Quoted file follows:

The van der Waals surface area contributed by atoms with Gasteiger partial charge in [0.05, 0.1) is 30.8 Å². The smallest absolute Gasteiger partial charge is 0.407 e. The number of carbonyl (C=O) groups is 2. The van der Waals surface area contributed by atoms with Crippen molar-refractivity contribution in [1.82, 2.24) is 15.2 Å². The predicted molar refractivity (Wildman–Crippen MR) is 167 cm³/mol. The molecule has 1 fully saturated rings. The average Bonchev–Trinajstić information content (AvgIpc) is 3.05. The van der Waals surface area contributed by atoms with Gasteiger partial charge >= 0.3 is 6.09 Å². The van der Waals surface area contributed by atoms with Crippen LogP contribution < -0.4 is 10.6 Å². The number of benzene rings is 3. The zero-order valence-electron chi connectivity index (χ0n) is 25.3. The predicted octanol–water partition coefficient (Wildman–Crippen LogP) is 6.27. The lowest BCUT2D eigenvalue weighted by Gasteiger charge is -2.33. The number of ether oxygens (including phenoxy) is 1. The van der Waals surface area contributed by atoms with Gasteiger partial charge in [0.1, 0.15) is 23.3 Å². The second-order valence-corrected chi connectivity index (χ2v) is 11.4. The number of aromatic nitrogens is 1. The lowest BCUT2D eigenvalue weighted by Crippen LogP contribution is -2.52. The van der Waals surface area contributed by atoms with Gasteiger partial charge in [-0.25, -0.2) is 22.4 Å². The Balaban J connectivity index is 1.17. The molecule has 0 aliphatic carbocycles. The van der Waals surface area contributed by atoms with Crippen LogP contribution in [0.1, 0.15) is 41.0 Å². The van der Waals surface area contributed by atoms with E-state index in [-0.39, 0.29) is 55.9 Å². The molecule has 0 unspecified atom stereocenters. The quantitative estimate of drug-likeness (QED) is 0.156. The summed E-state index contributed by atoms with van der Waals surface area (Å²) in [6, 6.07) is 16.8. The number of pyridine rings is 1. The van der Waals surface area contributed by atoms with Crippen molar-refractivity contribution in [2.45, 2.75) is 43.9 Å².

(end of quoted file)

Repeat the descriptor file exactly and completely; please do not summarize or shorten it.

The van der Waals surface area contributed by atoms with Gasteiger partial charge in [0.05, 0.1) is 30.8 Å². The smallest absolute Gasteiger partial charge is 0.407 e. The number of carbonyl (C=O) groups is 2. The van der Waals surface area contributed by atoms with Crippen molar-refractivity contribution in [1.82, 2.24) is 15.2 Å². The predicted molar refractivity (Wildman–Crippen MR) is 167 cm³/mol. The molecule has 1 fully saturated rings. The average Bonchev–Trinajstić information content (AvgIpc) is 3.05. The van der Waals surface area contributed by atoms with Gasteiger partial charge >= 0.3 is 6.09 Å². The van der Waals surface area contributed by atoms with Crippen LogP contribution < -0.4 is 10.6 Å². The number of benzene rings is 3. The zero-order valence-electron chi connectivity index (χ0n) is 25.3. The predicted octanol–water partition coefficient (Wildman–Crippen LogP) is 6.27. The lowest BCUT2D eigenvalue weighted by Gasteiger charge is -2.33. The number of ether oxygens (including phenoxy) is 1. The van der Waals surface area contributed by atoms with Gasteiger partial charge in [0.1, 0.15) is 23.3 Å². The second-order valence-corrected chi connectivity index (χ2v) is 11.4. The number of aromatic nitrogens is 1. The lowest BCUT2D eigenvalue weighted by Crippen LogP contribution is -2.52. The van der Waals surface area contributed by atoms with Gasteiger partial charge in [-0.25, -0.2) is 22.4 Å². The Balaban J connectivity index is 1.17. The molecule has 0 aliphatic carbocycles. The van der Waals surface area contributed by atoms with Crippen LogP contribution in [0.1, 0.15) is 41.0 Å². The van der Waals surface area contributed by atoms with E-state index in [-0.39, 0.29) is 55.9 Å². The molecule has 0 unspecified atom stereocenters. The quantitative estimate of drug-likeness (QED) is 0.156. The summed E-state index contributed by atoms with van der Waals surface area (Å²) in [6, 6.07) is 16.8. The number of pyridine rings is 1. The van der Waals surface area contributed by atoms with Crippen molar-refractivity contribution in [2.45, 2.75) is 43.9 Å².